Wednesday, December 21, 2022

Db2 13 for z/OS: Setting Lock Timeout Limit and Deadlock Priority at the Application Level

Db2 13 for z/OS, which became generally available about seven months ago, introduced two interesting features that are similar in some ways but differ in one important aspect (about which I'll comment momentarily). These new features allow an application (or, more broadly, a "process") to set its own lock timeout limit and/or its own deadlock priority. With this blog entry I aim to provide related information that will be useful for you.

Application-level lock timeout

First, let's establish the need for this Db2 13 enhancement. Historically, there has been one lock timeout limit - specified via the IRLMRWT parameter in ZPARM - that applies to all processes interacting with a Db2 subsystem. While IRLMRWT is still there in a Db2 13 environment, it became apparent some time ago that "one size fits all" will often NOT be ideal when it comes to lock timeout in a Db2 system. Think about it. Suppose the value of IRLMRWT is at the default of 30 seconds for a production Db2 system at your site. You might have a developer of a Db2-accessing online application say, "What? NO! This app has a mobile front-end and users can get VERY frustrated if they have to wait more than a few seconds for a transaction to complete. It would be TERRIBLE to have a transaction sit and wait for 30 seconds to get a Db2 lock. We need the lock timeout value to be WAY lower than 30 seconds." At the same time, a developer of a long-running batch application might say, "What? NO! This job HAS to complete once it gets started or we miss SLAs and have angry customers. The job typically runs for five hours, and maybe it's been running for four hours and you want to time it out because it's been waiting for a lock for 30 seconds? 30 seconds is NOTHING as far as this job's concerned. The Db2 lock timeout value should be SUBSTANTIALLY greater than 30 seconds." Both of the developers are expressing legit concerns. How can those disparate concerns be addressed?

They can be addressed via the new (with Db2 13) special register named CURRENT LOCK TIMEOUT (available for use when Db2 13 function level 500 has been activated). Here are some things to know about CURRENT LOCK TIMEOUT:

  • The value of the special register - expressed in seconds - can be anything between -1 and 32767 (or a site-specified upper bound - see the next item in this list). A value if -1 means that the process will not be timed out if it ends up waiting for a lock - it will wait until it gets the requested lock or becomes deadlocked with some other process. A value of 0 means that the process does not want to wait at all for a lock - it wants to get an error message if a requested lock can't be obtained immediately (this basically makes available for application use a formerly Db2-internal mechanism known as a conditional lock request).
  • If the default upper-limit value of 32767 seconds is deemed by a Db2-using organization to be too high, a different max value can be provided via the new (with Db2 13) ZPARM parameter SPREG_LOCK_TIMEOUT_MAX. If you set that value to (for example) 1800, no process will be able to set the CURRENT LOCK TIMEOUT special register to a value greater than 1800 seconds.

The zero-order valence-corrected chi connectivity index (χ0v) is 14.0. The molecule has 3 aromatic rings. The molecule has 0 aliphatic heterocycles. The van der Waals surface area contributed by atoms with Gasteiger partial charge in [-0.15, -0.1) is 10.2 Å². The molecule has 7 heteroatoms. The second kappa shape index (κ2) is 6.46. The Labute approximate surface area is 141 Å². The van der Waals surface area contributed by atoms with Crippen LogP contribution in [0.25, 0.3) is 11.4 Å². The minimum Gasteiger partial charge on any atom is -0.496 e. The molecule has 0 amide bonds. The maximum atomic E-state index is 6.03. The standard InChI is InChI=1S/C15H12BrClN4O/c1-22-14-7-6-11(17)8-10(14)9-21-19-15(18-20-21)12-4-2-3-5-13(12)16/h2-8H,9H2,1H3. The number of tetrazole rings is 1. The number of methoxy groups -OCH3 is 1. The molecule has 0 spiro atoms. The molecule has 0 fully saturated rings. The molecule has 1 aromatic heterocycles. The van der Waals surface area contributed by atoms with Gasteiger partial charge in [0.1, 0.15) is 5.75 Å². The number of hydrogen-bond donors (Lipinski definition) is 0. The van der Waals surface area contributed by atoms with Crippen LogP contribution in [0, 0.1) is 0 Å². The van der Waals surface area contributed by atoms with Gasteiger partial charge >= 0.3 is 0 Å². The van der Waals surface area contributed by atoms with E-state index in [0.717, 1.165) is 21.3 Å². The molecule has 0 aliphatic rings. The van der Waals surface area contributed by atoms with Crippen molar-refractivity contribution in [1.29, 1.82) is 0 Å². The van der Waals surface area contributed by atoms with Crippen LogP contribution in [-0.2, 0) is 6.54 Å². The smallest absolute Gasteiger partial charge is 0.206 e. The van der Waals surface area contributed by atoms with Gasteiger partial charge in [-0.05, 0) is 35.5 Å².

• If a lock timeout occurs and an application-level timeout limit was in effect for the lock requester and/or for the lock holder, that will be reflected in the information provided via the DSNT376I lock timeout message generated by Db2.
  • The value of the CURRENT LOCK TIMEOUT special register can be set automatically for an application by way of the Db2 profile tables, and not just for DDF-using applications (more information on this is provided below).

Application-level deadlock priority

A deadlock, of course, happens when process A holds a lock that process B needs in order to proceed, and process B holds a lock that process A needs in order to proceed. With both processes in a not-able-to-proceed state, Db2 detects the deadlock and chooses a "winner" and a "loser." The "loser" process is rolled back, causing it to release locks it had held, and that enables the other process (the "winner") to acquire the lock for which it had been waiting.

All well and good, except for the fact that one traditionally has been able to do little to nothing to influence Db2's choice of winner and loser in deadlock situations. That changes starting with function level 501 of Db2 13, thanks to a new built-in global variable named DEADLOCK_RESOLUTION_PRIORITY.

Before providing some helpful (I hope) items of information about DEADLOCK_RESOLUTION_PRIORITY, let me point out a very important difference between this new feature and the previously-described CURRENT LOCK TIMEOUT: the latter is a special register, while the former is a global variable. Why is that notable? One simple reason: any process can set the value of a special register, but a process must have permission to set the value of a global variable. The rationale for making DEADLOCK_RESOLUTION_PRIORITY a global variable may already be clear to you: if a value for DEADLOCK_RESOLUTION_PRIORITY could be set by any process, one could imagine everyone setting the global variable to its maximum value ("I always want to be the winner in a deadlock situation"), and that would defeat the purpose of the new capability (as the bad guy, Syndrome, in the movie The Incredibles put it, "When everyone is super, no one will be"). The permission-only nature of DEADLOCK_RESOLUTION_PRIORITY means that (for example) a Db2 DBA can assign the max-priority value to a "must-complete" database administration process, and know that under almost any circumstances (exceptions noted below) the process will be the winner in case of a deadlock. The same could be done - with permission received from a DBA - for a high-priority application process.

OK, items of related information that might be good for you to know:
  • The maximum value for DEADLOCK_RESOLUTION_PRIORITY is 255 (the range of acceptable values for the global variable is 0-255).
  • If you're a Db2 DBA, you might think, "I have a process that I think of as 'should-complete,' versus 'must-complete.' I want that process to generally be the winner in a deadlock situation, but I don't want it to get in the way of a 'must-complete' process. If 255 is a good DEADLOCK_RESOLUTION_PRIORITY value for a 'must-complete' process, what would be a reasonable priority value for a 'should-complete' process?" There is not a totally straightforward answer to that question. What you could do is this: start with some value for the 'should complete' process (maybe 150, or maybe 200, for example), and see if it ends up becoming the loser in a deadlock situation. If that happens, you can see how the priority of the "winner" process compared to the priority that you assigned to your 'should-complete' process, and potentially adjust your process's priority accordingly. How could you see the deadlock priority of a process that "beat" your process? That information is available via the IFCID 172 Db2 trace record. Activating IFCID 172 should involve very little overhead, as the trace record captures information about deadlocks, and deadlocks tend to be unusual in most Db2 systems I've seen. By the way, you should be able to use your Db2 monitor to generate a report with formatted information from IFCID 172 trace records (if you use IBM's OMEGAMON for Db2 monitor, the report to use for this purpose is called the Record Trace Report - that report can format the information in most any Db2 trace record).